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Help requested posted on 4th December 2017:

CCTV lollipop ladies

Struggling to answer some issues in respect of lollipop lady body cameras - has anyone else used these before and has procedures/data protection policies in place?

Clare Withington

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Response posted on 4th December 2017 by:
Ron Paterson

E: ron.paterson@westsussex.gov.uk
T:

CCTV lollipop ladies

Hi Clare
We launched a successful scheme working here in West Sussex using body-worn cameras. I no longer manage the SCP service but if you contact my colleague, Louise Bishop at louise.bishop@westsussex.gov.uk She'll be happy to help with what we did and possibly share some of our documents. I'd urge you to read the RSGB guidelines as a starting point as we based all of our work on those.Ron


Response posted on 5th December 2017 by:
Richard Hall

E: richard.hall@northlincs.gov.uk
T: 01724 297346

CCTV lollipop ladies

As Ron mentions there are the Road Safety GB Guidelines for the Use of Surveillance Cameras at SCP sites. These cover the legislation and processes you need to consider before going down this line. If you are looking to use footage for evidential purposes you will need to engage with the Police right from the start.
The Guidelines are available free to Road Safety GB members and can be found on the SCP page of the website(in the member's area).


Response posted on 21st December 2017 by:
Liz Mapstone

E: elizabeth.mapstone@n-somerset.gov.uk
T: 01934 426910

CCTV lollipop ladies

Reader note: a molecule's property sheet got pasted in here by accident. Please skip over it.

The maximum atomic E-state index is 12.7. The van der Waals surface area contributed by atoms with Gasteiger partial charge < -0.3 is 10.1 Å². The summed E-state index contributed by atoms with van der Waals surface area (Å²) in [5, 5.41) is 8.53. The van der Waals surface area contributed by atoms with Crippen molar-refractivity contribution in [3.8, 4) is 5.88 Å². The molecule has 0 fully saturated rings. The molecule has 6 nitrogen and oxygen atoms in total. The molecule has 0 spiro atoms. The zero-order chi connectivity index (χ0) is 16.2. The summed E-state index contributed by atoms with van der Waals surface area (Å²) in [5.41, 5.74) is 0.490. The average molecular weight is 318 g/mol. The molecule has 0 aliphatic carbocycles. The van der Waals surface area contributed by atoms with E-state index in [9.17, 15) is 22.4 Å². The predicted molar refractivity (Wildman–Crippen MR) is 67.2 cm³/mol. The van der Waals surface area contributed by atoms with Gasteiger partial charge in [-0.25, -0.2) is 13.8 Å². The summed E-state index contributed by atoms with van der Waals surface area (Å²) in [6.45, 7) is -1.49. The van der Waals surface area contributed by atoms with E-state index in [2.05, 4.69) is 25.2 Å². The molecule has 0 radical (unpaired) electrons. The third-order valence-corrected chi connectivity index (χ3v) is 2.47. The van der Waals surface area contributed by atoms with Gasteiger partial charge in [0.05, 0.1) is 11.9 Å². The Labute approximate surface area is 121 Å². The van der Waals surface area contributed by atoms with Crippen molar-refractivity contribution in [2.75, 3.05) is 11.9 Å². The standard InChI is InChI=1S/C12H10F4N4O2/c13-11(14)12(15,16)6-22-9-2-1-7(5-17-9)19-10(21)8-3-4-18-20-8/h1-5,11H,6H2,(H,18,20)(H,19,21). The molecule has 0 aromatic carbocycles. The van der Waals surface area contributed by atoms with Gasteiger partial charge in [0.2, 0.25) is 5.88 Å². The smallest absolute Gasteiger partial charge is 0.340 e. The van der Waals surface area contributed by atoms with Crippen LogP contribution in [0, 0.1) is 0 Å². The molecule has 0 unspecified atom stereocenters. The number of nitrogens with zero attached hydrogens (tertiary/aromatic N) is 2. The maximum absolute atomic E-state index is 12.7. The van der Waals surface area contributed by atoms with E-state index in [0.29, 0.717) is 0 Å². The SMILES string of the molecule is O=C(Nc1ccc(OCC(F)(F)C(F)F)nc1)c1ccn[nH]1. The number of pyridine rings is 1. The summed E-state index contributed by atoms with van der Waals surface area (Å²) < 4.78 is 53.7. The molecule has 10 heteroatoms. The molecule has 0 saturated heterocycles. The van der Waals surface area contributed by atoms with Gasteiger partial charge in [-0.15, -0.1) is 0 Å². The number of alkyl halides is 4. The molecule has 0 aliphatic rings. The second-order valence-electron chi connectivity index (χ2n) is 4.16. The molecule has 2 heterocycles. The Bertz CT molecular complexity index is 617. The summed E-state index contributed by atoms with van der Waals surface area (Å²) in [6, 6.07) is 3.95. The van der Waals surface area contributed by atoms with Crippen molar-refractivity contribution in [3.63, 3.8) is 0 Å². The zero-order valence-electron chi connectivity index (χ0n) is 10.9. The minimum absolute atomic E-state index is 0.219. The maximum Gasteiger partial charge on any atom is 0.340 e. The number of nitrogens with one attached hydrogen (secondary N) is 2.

I had the following key points provided by the Council's Information Officer from the ICO’s Code of Practice on CCTV which section 7.2 (p27) provides some useful direction on the use of body worn video (BMV).

• it is important that you justify its use and consider whether or not it is proportionate, necessary and addresses a pressing social need.
• It is highly recommended that you undertake a privacy impact assessment to demonstrate that this is the case.
• Continuous recording will require strong justification as it is likely to be excessive and cause a great deal of collateral intrusion. This is because continuous recording is likely to capture people going about their daily business, as well as the individual who is the focus of your attention.
• Individuals using BWV systems should be able to provide sufficient fair processing to data subjects. As BWV cameras can be quite small or discreet, and could be recording in fast moving or chaotic situations, individuals may not be aware that they are being recorded. It is therefore important that clear signage is displayed, for example on an individual’s uniform, to show that recording is taking place and whether the recording includes audio. You should also think of ways to provide further information to data subjects if they wish to find out more information, for example, directing them to the privacy notice on your website, if you have one.
• Because of the volume of personal data and potentially sensitive personal data that BWV cameras will process and the portability of them, it is important that you have appropriately robust technical and physical security in place to protect this information. For example, make sure devices can be encrypted, or where this is not appropriate have other ways of preventing unauthorised access to information.
• As you may be recording a large amount of information, you need to ensure that you can store all of it and have a retention and disposal policy in place.
• You should continue to monitor the use of the BWV system as a whole to see if it is still achieving its original purpose. If it appears that it is no longer achieving this purpose or it is no longer required, you should look at potentially less privacy intrusive methods to address the need.
• If you are regularly going to share recorded information with third parties then it is important that you have a data sharing agreement in place with them.

We didn't pursue use which had been requested by a patrol


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